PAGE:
Oh goody, a new color dilemma! Let's roll up our sleeves and get to work. Reader Manisha wants our opinions on how to make her space cohesive and chic through the use of color. Here's the scoop:
I'm a first time home buyer, moved to Orange County, California from New York and am trying my hand at creating a comfortable and stylish space. I'm at work on our family room and wanted your advice on pulling the look together.
She's still not confident about the moss color- what do you think?
Our family room is an open space with our kitchen and I agonized over the paint color. It needs to work with our earthy granite (santa cecilia gold - flecks of beige, brown, maroon and black) and camel colored sofa. My comfort zone is painting in cocoa/caramelly tones. When I test it on a wall in the kitchen it looks great, but goes peachy on the family room wall. It's the most bizarre thing. I finally settled on a pale moss green, which you can see behind the sofa.
View of the kitchen from the family room. She would like to de-emphasize the cabinet color because they came out to be a bit more pink than she expected. I would definitely change out the color against the cabinets to tone down the pink factor. By contrasting green against the cabinets, you actually emphasize the pinkiness because red (pink) and green are complimentary colors, and therefore produce the maximum contrast between two colors. Perhaps try pulling a different color from your granite counter-top.
I asked for some additional info, and learned that the room faces southeast and gets great light during the early part of the day but is shady for the better half. She wants to achieve a balanced mix between warm and cool tones.
I also want to revamp the dingy brick fireplace but not sure if I should paint it or cover with a stone. We're planning on covering it with a honeyish limestone. Should the mantel be shiny, dark coffee color like the mirror that will go above it or should it be an antique white like the shelves?
The rug she loves.
As you can see, she liked neutrals, golds, and greens. To make a cohesive space, my one suggestion would be to look at the value of the object and colors she is bringing in. So, if the palette is pretty well-defined, as it seems it is, choosing colors is not an issue. Value refers to the range of darks to lights, from black to white and all the shades of gray in-between. A well-designed space takes this into consideration before color even enters the picture. Let me show you what I mean:By taking one of the inspiration photos with lovely copper, brown and green, and turning it into a black and white photo, you can clearly see the wide range in values, from darks to lights. This is the framework that makes a beautiful design work effectively.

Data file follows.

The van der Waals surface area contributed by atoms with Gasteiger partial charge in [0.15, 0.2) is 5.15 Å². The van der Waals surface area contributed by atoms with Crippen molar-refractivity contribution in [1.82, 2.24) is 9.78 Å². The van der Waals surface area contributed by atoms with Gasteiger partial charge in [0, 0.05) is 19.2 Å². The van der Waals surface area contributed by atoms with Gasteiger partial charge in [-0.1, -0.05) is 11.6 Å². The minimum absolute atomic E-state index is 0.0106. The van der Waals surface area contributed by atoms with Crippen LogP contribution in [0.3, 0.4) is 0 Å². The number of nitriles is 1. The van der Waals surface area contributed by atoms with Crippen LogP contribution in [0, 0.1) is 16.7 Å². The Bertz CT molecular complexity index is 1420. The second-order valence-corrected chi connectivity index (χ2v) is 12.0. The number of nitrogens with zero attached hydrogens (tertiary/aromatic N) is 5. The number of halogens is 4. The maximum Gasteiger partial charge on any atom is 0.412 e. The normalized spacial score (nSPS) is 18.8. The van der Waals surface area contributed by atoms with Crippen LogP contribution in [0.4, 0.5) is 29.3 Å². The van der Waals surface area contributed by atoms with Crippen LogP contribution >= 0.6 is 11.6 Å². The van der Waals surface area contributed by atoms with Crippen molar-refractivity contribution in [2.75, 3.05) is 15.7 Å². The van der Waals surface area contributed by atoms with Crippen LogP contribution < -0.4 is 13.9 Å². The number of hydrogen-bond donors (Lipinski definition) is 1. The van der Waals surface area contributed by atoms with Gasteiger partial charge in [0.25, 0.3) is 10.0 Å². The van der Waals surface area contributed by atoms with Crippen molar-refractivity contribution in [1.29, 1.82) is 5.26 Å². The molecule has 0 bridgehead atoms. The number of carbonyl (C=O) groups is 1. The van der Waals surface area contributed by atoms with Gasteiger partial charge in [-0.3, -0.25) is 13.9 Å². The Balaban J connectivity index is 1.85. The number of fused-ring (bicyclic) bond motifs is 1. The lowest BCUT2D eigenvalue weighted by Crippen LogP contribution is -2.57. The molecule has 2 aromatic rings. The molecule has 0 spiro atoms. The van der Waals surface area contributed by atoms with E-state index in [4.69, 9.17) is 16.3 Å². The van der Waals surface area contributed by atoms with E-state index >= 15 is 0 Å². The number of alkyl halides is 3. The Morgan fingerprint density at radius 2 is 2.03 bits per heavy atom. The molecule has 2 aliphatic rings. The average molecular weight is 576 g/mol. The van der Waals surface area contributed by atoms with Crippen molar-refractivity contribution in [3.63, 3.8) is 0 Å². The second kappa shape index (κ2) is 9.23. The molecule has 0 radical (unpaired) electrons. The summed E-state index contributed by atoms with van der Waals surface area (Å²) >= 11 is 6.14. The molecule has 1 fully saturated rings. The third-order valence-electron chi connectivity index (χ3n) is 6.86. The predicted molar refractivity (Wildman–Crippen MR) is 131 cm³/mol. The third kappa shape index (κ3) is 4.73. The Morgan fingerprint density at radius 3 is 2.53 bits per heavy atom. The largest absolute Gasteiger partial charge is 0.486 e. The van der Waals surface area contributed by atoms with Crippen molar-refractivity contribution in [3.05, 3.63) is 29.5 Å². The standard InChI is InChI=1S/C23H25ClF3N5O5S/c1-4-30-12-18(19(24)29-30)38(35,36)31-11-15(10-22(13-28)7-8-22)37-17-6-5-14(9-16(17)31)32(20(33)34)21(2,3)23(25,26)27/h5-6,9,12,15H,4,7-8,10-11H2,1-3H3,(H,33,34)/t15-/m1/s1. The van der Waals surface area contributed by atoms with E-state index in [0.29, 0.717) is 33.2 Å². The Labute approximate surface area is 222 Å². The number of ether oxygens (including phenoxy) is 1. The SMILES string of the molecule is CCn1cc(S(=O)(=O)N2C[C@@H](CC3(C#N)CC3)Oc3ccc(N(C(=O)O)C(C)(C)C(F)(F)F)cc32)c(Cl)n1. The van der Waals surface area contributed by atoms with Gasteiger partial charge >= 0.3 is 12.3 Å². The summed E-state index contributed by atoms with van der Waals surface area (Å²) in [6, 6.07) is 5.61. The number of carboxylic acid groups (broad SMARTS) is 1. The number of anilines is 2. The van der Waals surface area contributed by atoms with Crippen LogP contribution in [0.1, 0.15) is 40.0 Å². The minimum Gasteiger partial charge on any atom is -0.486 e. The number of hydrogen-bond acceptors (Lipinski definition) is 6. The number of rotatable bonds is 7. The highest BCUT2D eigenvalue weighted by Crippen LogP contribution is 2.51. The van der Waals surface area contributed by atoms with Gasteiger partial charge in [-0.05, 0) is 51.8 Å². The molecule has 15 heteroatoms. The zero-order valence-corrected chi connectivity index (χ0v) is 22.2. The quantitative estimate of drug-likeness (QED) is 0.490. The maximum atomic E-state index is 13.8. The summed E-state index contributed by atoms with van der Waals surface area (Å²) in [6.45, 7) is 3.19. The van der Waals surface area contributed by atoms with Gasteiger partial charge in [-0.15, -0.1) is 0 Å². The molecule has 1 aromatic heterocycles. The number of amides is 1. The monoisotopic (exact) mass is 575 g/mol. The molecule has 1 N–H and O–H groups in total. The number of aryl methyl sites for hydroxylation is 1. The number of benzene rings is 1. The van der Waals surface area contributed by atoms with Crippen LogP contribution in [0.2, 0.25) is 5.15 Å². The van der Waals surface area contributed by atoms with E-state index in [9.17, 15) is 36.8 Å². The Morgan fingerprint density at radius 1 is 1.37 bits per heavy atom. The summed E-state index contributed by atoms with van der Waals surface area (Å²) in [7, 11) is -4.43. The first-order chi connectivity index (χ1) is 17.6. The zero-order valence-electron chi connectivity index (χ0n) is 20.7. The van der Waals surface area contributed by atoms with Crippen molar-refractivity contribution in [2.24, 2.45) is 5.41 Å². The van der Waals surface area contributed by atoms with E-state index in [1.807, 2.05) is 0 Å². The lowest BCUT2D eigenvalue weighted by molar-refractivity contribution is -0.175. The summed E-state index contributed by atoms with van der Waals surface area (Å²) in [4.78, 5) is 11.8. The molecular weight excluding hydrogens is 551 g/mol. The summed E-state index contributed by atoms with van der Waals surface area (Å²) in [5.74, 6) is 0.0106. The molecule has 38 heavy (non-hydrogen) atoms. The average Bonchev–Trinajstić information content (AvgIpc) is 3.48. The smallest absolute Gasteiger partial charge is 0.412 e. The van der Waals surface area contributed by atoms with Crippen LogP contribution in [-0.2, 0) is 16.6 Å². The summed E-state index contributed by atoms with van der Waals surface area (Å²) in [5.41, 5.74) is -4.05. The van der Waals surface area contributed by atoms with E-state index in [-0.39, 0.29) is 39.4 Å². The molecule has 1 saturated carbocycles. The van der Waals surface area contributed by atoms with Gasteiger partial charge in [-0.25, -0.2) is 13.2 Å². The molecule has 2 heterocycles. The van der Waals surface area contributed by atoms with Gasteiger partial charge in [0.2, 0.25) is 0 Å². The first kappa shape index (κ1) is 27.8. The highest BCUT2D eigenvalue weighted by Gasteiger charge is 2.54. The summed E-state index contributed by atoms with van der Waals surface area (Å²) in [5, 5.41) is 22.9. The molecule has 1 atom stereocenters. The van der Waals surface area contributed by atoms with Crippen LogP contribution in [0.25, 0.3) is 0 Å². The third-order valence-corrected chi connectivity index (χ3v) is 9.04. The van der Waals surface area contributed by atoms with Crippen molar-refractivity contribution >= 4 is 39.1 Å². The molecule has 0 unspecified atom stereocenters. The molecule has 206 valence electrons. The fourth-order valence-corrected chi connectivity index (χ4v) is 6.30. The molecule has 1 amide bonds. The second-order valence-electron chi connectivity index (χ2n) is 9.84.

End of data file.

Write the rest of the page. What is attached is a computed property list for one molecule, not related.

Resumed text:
As far as how she envisions using the space: she'd love for the room to appear bigger because they tend to spend quite a bit more time there (that's where the tv is). They have a beautiful backyard with lots of green trees visible and a rock garden waterfall that the previous owners put in. There's a light stone wall around the perimeter with yellow-green ivy all over it so she's planning to replace the current blinds with some simple silk panels off of dark bronze rods. Hm, I wonder if this is a great opportunity to bring some of the outdoors inside to incorporate those colors from the view. Going with mossy greens will certainly accomplish this.
She's got a lot to work with here, so I'm going to need your help to give her some great suggestions. To me, this is more of a designer question: how to bring everything together. There are some amazing designers (both professional, and design enthusiasts-you know who you are!) who read this blog. What are your thoughts?